I wanted to get to posting something sooner, but had to leave for China about 10 hours after I got home last Sunday. Actually this is earlier than it would have been otherwise courtesy of a seemingly monstrous weather system across the east coast which has delayed the last leg of my flight home for at least 18 hours. I was lucky enough to get a hotel last night (expense accounts can be useful, especially when hotels are
raping you charging surge pricing), but things are still up in the air this morning, so rather than continuing to refresh my Delta app in the hopes that a direct flight will magically appear I’ll collect and share my thoughts on this year’s Free State Project Porcupine Freedom Festival, aka Porcfest.
This year was the 13th running of Porcfest, but only the third that I have attended. That doesn’t quite make me a veteran, but I’m also not a newbie. A (be)tweener maybe? Porcfest has been described a lot of different ways: libertarian burning man, libertarian paradise or a temporary autonomous zone. All of those are true to the people that wrote them. To me Porcfest is a chance to see the principles of liberty in action. To live in a free society, even for a week, to get a feel for what it would be like. This year, as in the two prior, I come away convinced that it can work, that it won’t be easy, and that most of us live with less freedom each day than we imagine.
The biggest thing I learned last year is that each one is different and this year’s certainly served to reinforce that idea. The biggest positive change was the large increase in the number of families in attendance. While the nightly festival wide bonfire is still a bit of a sausage fest, the rest of the campground was a pretty even split between men, women and children. Some I talked to likened it to when Vegas tried to go “kid friendly” (if you’ve been to Vegas lately you know they’ve long since abandoned that idea), but I saw it as a huge positive. This is one of the hopeful signs I am taking away: families are a lot more likely to stay involved over the long haul. Even more, children raised to both know and love liberty will spread it to their friends and pursue it their whole lives.
Still on the positive side, I was able to live for almost the whole week on bitcoin. Other than my trip to the Shaw’s in Lancaster to pick up groceries for the week, all the rest of my purchases were done via the stateless currency. Honestly buying firewood, bullet proof coffee, BBQ, etc. with bitcoin is enough reason to go to Porcfest in and of itself.
So now to some of the negatives. Another big change this year was a perceptible (by me anyway) drop off in attendance, energy and speakers. Don’t get me wrong, I am not complaining. I still had a great time and will be back again next year. But it seemed obvious to me that there were fewer people there, the overall energy level was down a notch or two from the previous could years (I actually liked it) and the speakers were not nearly as educational or engaging (something that I was not alone in noticing).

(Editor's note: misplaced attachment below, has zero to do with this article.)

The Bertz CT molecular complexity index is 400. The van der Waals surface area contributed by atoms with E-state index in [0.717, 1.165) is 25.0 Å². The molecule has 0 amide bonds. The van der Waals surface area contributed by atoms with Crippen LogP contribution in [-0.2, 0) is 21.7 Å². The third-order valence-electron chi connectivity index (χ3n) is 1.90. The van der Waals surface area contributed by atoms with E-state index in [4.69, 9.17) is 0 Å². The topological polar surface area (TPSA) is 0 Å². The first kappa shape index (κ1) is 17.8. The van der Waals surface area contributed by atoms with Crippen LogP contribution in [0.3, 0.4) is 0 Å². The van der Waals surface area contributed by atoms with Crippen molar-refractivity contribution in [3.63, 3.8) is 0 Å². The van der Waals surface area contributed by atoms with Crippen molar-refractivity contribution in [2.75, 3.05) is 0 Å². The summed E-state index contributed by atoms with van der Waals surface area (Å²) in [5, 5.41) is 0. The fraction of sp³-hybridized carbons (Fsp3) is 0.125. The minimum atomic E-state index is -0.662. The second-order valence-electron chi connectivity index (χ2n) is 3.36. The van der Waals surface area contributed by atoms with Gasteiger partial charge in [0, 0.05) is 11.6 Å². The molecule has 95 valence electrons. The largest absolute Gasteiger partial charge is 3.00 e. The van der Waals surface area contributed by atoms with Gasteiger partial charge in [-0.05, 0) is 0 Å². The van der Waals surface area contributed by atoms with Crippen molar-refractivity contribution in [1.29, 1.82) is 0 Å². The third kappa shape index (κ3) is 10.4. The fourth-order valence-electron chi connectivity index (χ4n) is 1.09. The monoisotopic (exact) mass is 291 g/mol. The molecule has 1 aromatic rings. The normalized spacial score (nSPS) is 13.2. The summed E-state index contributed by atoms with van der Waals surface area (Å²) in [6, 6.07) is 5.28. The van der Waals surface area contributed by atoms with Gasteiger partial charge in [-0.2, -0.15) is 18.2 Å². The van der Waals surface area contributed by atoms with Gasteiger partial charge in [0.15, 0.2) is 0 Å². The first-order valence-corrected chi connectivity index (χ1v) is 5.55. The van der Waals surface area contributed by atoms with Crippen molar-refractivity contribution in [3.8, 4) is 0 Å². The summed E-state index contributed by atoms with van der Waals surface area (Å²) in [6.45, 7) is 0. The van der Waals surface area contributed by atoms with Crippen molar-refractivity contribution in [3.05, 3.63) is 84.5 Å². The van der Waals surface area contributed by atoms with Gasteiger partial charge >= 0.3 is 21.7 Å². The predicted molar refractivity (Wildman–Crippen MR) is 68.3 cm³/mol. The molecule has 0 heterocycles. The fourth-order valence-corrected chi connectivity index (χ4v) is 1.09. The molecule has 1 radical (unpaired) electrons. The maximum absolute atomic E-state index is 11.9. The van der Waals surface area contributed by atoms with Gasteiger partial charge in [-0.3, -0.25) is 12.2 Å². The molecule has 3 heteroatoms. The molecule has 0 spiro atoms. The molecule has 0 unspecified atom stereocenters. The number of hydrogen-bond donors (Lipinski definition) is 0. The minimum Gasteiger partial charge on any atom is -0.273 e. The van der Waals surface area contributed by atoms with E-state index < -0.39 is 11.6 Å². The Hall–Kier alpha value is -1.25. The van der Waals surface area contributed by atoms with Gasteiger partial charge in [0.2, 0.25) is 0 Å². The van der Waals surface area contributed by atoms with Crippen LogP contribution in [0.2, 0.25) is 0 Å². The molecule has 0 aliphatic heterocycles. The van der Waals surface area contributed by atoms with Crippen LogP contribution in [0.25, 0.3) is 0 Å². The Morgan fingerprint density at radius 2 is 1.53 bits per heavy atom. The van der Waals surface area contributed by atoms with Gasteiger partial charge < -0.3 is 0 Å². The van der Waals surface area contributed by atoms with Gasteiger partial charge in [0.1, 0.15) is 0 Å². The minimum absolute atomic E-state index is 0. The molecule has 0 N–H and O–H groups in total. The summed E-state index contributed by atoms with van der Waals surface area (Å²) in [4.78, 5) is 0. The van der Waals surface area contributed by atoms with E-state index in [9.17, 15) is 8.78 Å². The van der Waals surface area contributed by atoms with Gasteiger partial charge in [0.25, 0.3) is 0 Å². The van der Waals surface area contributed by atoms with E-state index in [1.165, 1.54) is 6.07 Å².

I am sure there are a lot of reasons for this, but of course the elephant in the room is the shunning of Ian which resulted in some portion of his supporters boycotting the event. I fully support both the statements that Ian made which purportedly resulted in the shunning AND the right of the FSP to shun him for those statements. I still have a huge stack of books to read before I can cite Rothbard chapter and verse, but I have read enough to know that the right of free association is pretty central to a free society. What we got to see this year is that shunning is hard and it has consequences.
While I am categorizing this is the “con” column, I think long term this rift will be a good thing. As others have said before, there is more than one path to liberty. It reminds me a little of my bees when they swarm. Eventually the hive gets too crowded and so some of the workers decide to make a new queen. When she hatches the hive swarms (after she goes around and stings all the other queens still in their cells to death…that part of it doesn’t remind me of anything in this story ;-). Half of the workers go with the new queen and half stay behind with the old queen. The new queen / workers have a tough go of it for a while, but if they find a good place to build a new hive (or are captured by a friendly bee keeper like yours truly) then in a year or so both the new and old hives are back up to full strength. The bee keeper won’t get as much honey as he would have if they hadn’t swarmed that year, but he’ll get twice as much the following year. So I think with time, the split will give us all more liberty, not less.
The question that everyone asks at Porcfest is “when can we expect to see you in New Hampshire?” After all the event seems designed to give people a little taste of what it’s like to live there all year long. I am still on the fence about getting a place in NH (not necessarily moving full time, but giving my family some options), but I have decided that I won’t sign on with the FSP. That has nothing to do with the specific issue above, but rather what that issue made clear to me: the FSP is a political organization. And I’m just not in to politics. I don’t begrudge those that want to try to achieve liberty through political means. However, I think there are far less treacherous and far more effective ways for me to achieve liberty in my lifetime. That may include spending more time in NH, but it won’t involve trying to vote my way to freedom.
Each Porcfest is different. And I’ll be back next year to see how.